There are a number of areas in which trade magnitude can be possibly enhanced. Pakistan specializes in textiles products, which account for more than half of our total global exports. But in case of Saudi Arabia, textiles comprise merely 20% of our export-mix. The share of textiles especially value-added garments can see a big jump if the circumstances are aligned. Similarly Pakistan manufactures state-of-the-art surgical instruments and the world-standard sports goods, which can easily find their place in Saudi Arabian market. There is also a great cushion of expansion in the market share of food sector products already being exported. Pakistan can also easily cater to the rapidly growing sector of organic foods in Saudi Arabia. Similar potentials exist in services sector be it financial services, insurance sector, facilities management, IT services, entertainment industry etc.

There are a number of interventions at bilateral level as well as at the level of institutions, business bodies and individual companies which may help realizing the trade and business potential to its fullest. A Free Trade Agreement between Pakistan and Gulf Cooperation Council is already on cards. So far two rounds of negotiations have been held in the past and the broader contours have also been agreed upon. Conclusion and signing of this agreement will result in quantum jump in trade volumes of Pakistan not only with Saudi Arabia but also with the whole Gulf region.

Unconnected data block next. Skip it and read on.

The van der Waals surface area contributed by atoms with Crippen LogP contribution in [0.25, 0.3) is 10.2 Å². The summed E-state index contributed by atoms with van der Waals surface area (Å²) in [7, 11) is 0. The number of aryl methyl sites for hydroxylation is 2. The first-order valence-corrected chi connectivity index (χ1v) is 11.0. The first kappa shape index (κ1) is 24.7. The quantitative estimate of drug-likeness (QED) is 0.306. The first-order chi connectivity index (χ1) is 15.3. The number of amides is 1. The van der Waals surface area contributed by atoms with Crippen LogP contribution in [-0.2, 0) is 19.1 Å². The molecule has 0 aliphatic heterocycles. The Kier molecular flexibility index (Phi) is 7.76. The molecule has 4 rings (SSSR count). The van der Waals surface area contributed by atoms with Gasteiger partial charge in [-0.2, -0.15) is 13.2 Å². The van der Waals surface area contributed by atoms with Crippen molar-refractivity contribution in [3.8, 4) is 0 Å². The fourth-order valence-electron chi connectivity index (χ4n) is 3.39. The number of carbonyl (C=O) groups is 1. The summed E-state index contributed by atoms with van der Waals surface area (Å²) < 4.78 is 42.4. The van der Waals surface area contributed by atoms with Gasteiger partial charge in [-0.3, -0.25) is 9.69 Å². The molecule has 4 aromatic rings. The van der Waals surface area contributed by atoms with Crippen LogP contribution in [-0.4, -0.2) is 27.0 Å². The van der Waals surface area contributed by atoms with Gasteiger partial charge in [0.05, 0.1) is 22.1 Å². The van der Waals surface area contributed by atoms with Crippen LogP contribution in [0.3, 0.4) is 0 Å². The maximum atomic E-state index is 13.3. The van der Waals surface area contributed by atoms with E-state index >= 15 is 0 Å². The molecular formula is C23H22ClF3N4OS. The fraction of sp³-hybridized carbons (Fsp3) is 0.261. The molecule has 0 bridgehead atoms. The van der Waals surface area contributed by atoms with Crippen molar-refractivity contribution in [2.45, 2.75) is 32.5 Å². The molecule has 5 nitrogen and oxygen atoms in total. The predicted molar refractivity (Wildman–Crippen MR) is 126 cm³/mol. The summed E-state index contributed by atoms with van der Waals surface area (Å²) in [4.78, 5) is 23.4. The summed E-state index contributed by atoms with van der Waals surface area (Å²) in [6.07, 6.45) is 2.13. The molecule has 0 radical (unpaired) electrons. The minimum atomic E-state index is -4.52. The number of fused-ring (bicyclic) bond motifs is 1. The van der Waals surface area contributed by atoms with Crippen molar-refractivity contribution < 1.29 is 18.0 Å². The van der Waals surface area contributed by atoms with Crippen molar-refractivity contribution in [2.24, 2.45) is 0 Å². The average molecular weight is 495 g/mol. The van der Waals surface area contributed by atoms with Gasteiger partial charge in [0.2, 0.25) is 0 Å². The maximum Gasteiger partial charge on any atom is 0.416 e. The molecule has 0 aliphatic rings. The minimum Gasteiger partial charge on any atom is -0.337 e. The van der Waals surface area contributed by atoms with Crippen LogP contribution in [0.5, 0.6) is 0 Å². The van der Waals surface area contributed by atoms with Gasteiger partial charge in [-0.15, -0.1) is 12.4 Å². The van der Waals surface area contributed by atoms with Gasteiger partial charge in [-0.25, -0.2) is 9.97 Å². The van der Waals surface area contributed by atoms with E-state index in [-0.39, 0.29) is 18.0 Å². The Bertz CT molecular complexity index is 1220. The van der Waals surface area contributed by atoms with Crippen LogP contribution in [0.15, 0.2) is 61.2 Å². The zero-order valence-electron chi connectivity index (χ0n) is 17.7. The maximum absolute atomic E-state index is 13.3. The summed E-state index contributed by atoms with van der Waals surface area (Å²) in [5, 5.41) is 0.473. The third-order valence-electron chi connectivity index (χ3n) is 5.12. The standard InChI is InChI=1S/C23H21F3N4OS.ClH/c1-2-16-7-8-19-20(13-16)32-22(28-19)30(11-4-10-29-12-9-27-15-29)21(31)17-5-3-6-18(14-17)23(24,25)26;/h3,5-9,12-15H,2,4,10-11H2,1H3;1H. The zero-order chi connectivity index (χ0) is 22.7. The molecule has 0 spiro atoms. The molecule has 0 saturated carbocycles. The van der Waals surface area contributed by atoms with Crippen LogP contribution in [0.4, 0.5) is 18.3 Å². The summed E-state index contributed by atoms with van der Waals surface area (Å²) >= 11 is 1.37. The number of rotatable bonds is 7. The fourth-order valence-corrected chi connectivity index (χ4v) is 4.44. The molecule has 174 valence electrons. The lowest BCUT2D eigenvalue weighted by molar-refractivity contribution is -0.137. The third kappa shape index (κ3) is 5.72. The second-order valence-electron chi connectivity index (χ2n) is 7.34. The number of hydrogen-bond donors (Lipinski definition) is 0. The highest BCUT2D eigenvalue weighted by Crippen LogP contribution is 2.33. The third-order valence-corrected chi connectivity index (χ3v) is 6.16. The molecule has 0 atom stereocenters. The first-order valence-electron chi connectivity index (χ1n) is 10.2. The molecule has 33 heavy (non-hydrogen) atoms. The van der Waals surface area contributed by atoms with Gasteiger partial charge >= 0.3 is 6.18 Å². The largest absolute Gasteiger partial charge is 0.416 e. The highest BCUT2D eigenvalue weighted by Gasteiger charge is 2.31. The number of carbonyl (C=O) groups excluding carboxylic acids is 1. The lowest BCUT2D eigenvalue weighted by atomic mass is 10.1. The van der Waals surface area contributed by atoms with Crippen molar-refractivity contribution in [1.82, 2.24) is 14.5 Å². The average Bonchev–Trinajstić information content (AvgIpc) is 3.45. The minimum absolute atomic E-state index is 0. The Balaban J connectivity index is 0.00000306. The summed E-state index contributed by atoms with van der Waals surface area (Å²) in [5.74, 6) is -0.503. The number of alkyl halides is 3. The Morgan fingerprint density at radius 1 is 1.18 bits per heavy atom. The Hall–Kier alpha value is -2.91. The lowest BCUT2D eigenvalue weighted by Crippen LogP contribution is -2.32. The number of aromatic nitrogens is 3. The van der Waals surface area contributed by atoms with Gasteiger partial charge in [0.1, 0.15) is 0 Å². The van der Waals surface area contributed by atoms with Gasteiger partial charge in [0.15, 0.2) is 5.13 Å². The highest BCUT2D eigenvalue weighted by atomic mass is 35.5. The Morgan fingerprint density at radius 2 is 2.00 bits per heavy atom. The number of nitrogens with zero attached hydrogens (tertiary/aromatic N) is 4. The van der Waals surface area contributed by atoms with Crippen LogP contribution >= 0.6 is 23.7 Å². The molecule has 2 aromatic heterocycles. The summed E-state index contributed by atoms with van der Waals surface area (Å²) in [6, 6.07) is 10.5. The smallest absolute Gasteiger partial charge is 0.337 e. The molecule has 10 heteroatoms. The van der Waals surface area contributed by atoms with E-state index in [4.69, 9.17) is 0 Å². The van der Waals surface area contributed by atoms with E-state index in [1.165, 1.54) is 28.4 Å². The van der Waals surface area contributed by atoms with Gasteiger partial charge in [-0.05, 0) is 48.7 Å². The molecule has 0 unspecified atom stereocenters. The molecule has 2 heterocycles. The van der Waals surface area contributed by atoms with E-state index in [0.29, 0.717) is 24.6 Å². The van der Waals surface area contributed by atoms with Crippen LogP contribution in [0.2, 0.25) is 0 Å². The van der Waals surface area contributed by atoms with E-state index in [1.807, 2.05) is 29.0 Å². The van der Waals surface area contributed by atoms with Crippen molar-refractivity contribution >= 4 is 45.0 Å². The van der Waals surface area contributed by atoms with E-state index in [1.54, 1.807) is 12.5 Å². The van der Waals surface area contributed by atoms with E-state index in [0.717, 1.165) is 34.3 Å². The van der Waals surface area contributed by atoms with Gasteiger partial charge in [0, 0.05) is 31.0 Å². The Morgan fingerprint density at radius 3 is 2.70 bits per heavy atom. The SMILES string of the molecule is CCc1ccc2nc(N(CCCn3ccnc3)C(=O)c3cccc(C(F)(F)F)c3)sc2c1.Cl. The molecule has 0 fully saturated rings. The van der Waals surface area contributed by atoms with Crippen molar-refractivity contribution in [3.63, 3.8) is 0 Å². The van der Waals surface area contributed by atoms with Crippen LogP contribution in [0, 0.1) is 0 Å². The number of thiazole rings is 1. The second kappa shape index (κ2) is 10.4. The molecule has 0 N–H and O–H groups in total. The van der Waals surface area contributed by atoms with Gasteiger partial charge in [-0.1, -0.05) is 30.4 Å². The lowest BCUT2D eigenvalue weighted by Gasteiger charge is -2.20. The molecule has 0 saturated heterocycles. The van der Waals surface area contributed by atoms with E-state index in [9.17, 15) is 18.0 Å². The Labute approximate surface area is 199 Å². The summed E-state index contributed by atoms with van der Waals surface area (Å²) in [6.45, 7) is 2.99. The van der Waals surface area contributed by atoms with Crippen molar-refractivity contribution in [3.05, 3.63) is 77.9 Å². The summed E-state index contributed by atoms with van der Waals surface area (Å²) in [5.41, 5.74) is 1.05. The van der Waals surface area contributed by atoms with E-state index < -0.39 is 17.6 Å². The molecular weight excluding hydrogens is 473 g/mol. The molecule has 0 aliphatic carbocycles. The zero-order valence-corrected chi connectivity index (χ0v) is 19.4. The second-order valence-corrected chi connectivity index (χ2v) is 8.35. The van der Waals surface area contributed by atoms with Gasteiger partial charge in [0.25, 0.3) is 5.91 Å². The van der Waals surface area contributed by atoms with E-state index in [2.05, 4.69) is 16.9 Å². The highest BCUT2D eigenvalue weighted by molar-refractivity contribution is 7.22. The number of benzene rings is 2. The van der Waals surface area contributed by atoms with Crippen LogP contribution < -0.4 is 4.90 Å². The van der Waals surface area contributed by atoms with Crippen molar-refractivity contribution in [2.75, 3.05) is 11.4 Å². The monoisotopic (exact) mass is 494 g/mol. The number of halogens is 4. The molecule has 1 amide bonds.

Similarly signing of a Bilateral Investment Treaty between Pakistan and Saudi Arabia is also a possibility in the near future. This agreement will liberalize, promote and reciprocally protect the investments made by companies of the two countries in each other and will help them capitalize on the opportunities arising on both sides i.e. Vision 2030 related investments opportunities in the Saudi Arabia and CPEC related projects in Pakistan.

Apart from this, bilateral business bodies are warranted to play an active role. Frequent exchange of business delegations and enhanced business-to-business interactions are guaranteed to accelerate the commercial relations. Liberalized business visa regime on both sides will greatly facilitate such interactions.

Pakistan and Saudi Arabia both understand the significance of enhanced economic and trade relations and the two sides are already making progress in various areas. Pak-Saudi Joint Ministerial Commission exists since 1970 which serves as the apex body to discuss all bilateral matters relating to economic, trade, business and commercial relations of the two countries. The Commission is slated to meet this year as well. Highest bodies representing industry on two sides i.e. Federation of Pakistan Chambers of Commerce and Industry (FPCCI) and Council of Saudi Chambers (CSC) signed an MoU in 2000 and have formulated a Joint Business Council.

Considering the resolve and determination on the part of both governments and keeping in view of pace of progress in pursuing the bilateral initiatives, it is sincerely hoped that coming days shall see Pakistan emerging as a major trading partner of Saudi Arabia and business community on both sides shall be playing a more significant role in supporting and strengthening each other’s economy.

— The author is the commercial secretary in Pakistan Embassy